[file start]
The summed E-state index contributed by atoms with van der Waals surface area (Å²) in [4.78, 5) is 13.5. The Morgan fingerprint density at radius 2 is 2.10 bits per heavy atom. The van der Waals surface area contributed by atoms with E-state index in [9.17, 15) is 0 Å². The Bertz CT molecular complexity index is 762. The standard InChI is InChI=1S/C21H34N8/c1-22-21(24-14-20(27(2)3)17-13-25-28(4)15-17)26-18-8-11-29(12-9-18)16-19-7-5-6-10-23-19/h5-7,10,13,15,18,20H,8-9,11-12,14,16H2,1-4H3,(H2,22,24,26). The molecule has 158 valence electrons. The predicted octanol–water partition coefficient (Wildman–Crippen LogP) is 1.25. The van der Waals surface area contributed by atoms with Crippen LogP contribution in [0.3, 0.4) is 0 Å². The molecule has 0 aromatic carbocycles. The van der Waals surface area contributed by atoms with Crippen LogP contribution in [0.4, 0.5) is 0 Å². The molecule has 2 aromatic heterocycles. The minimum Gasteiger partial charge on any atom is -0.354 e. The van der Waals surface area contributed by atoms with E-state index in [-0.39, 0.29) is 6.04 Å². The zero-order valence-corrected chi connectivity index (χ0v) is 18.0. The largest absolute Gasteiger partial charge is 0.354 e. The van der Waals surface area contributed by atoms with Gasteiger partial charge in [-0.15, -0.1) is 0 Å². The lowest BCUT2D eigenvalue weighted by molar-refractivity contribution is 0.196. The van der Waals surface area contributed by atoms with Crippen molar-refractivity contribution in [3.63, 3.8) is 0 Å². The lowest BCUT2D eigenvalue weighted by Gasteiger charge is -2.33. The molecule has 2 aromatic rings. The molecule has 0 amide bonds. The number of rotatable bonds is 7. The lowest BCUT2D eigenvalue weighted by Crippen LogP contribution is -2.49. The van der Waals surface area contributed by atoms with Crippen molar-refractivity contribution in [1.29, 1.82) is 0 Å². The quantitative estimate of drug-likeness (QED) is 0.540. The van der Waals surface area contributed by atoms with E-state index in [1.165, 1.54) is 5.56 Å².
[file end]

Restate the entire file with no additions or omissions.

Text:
The summed E-state index contributed by atoms with van der Waals surface area (Å²) in [4.78, 5) is 13.5. The Morgan fingerprint density at radius 2 is 2.10 bits per heavy atom. The van der Waals surface area contributed by atoms with E-state index in [9.17, 15) is 0 Å². The Bertz CT molecular complexity index is 762. The standard InChI is InChI=1S/C21H34N8/c1-22-21(24-14-20(27(2)3)17-13-25-28(4)15-17)26-18-8-11-29(12-9-18)16-19-7-5-6-10-23-19/h5-7,10,13,15,18,20H,8-9,11-12,14,16H2,1-4H3,(H2,22,24,26). The molecule has 158 valence electrons. The predicted octanol–water partition coefficient (Wildman–Crippen LogP) is 1.25. The van der Waals surface area contributed by atoms with Crippen LogP contribution in [0.3, 0.4) is 0 Å². The molecule has 0 aromatic carbocycles. The van der Waals surface area contributed by atoms with Crippen LogP contribution in [0.4, 0.5) is 0 Å². The molecule has 2 aromatic heterocycles. The minimum Gasteiger partial charge on any atom is -0.354 e. The van der Waals surface area contributed by atoms with E-state index in [-0.39, 0.29) is 6.04 Å². The zero-order valence-corrected chi connectivity index (χ0v) is 18.0. The largest absolute Gasteiger partial charge is 0.354 e. The van der Waals surface area contributed by atoms with Gasteiger partial charge in [-0.15, -0.1) is 0 Å². The lowest BCUT2D eigenvalue weighted by molar-refractivity contribution is 0.196. The van der Waals surface area contributed by atoms with Crippen molar-refractivity contribution in [3.63, 3.8) is 0 Å². The lowest BCUT2D eigenvalue weighted by Gasteiger charge is -2.33. The molecule has 2 aromatic rings. The molecule has 0 amide bonds. The number of rotatable bonds is 7. The lowest BCUT2D eigenvalue weighted by Crippen LogP contribution is -2.49. The van der Waals surface area contributed by atoms with Crippen molar-refractivity contribution in [1.29, 1.82) is 0 Å². The quantitative estimate of drug-likeness (QED) is 0.540. The van der Waals surface area contributed by atoms with E-state index in [1.165, 1.54) is 5.56 Å².